- There being a fantasy explanation how ships defend against attacks from below the water which aquatic species can easily perform

Grand Lodge

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One thing I think is fun about High Seas is that the Shackles are only part of it. Hermea, Mediogalti Island, and the Mordant Spire are all primary nations. You could talk about Azlanti ruins, detail the bountiful areas below the sea...

Heck, I could see a lot of the backmatter from Ruins of Azlant and Skull and Shackles getting nice updates, before even delving into Aquatic Adventures and Blood of the Sea.


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I so desperately want the aquatic ancestries back. At least Cecaelias and Locathahs.

Also "there's neat stuff on the bottom of the ocean" is fantasy catnip for me. I loved that 1e setting book that was largely about the oceans.


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While Mediogalti Island is the only thing that overtly interests currently, much like Ixal, I feel like this would be a great book to detail the nautical abilities of the various nations, both their navy and trade fleets.


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I like pirates but I would also love to see more nuance in the writing of the shackles, there's all those islands in the shackles just begging to be explored and the Ghol-Ghan stuff seems super cool. There's also plenty of room for mediogalti spire, hermea and the mordant spire and maybe a brief mention of the ruins of azlant from the 1e AP (although thats probably a stretch since its not directly a part of the meta region). I do like me some piraety goodness though and I'd like to see what changes, if any, have come to the shackles since the new hurricane king Tessa has taken over, plus there's also probably tons of underwater civilizations to explore as well that I'd love to see tapped into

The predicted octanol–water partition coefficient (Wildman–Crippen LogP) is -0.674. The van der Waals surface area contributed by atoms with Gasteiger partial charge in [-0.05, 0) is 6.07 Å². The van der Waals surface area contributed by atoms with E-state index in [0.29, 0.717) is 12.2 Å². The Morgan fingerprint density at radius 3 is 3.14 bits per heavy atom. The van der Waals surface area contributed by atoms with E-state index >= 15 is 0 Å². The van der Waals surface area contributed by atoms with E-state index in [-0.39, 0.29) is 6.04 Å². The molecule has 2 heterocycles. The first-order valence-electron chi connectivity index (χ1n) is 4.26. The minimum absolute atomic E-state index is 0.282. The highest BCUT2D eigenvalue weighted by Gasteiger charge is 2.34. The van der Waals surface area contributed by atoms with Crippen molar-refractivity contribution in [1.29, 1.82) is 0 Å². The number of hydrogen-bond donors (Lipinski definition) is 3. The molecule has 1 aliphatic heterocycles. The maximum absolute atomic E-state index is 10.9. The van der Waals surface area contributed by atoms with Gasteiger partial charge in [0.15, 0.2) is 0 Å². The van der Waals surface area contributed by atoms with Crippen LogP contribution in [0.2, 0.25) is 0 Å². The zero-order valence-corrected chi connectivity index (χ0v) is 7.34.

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Pathfinder Roleplaying Game Superscriber; Pathfinder Starfinder Adventure Path, Starfinder Roleplaying Game, Starfinder Society Subscriber

Yeah, the Kuru strike me as the biggest question mark for the Shackles. Their story is actually a lot more sympathetic than first meets the eye. Before colonists arrived in the Shackles, they were incredibly peaceful people. But as colonizers drove them from their homes, they were eventually forced to relocate to a cursed island, where they were slowly driven mad. Cannibalism never had anything to do with Kuru culture — it's a curse that was forced upon them. That said, still not a great situation, as it turns victims of mass displacement into enemies pitted against PCs, where the prudent course of action usually seems to be following past colonizers' example and destroying more of what remains of their people. That's not really a story I'd feel comfortable running as a GM, pitting indigenous people defending their homeland as villains. While further discussion of this likely warrants its own topic, I'd love to see an adventure involving the Kuru people throwing off the Blood Queen's influence and reclaiming that island for themselves (or just have that happen in the 1e-2e interim period, à la the Gorilla King), Kuru PC options, and less everpresent conflict between Kuru peoples and pirates. Kuru are supposed to be peaceful and the Free Captains have enough goodly-aligned enemies as it is. I'd kind of like to play a Kuru Free Captain pirating some treasure back from a Chelish galleon or two.

Moving on, there is so much I want from a High Seas book. Honestly, I think there's enough here for both a rulebook and a Lost Omens release. The rulebook would focus on dedicated sailing rules, ship combat and upgrades, sailing-themed downtime activities, tables for generating island and underwater locales and encounters, ocean-themed treasure and nautical equipment, and ship creation rules, with a catalogue of pre-made ships and designs from around Golarion. For the lore segment, maybe a section on taverns as well, with some inside looks at famous ports across the world (especially outside the Inner Sea region) that could help capture the magnitude of Golarion's immensity, and give a taste of life beyond the PC's usual stomping grounds, which is more important in seafaring adventures than in others.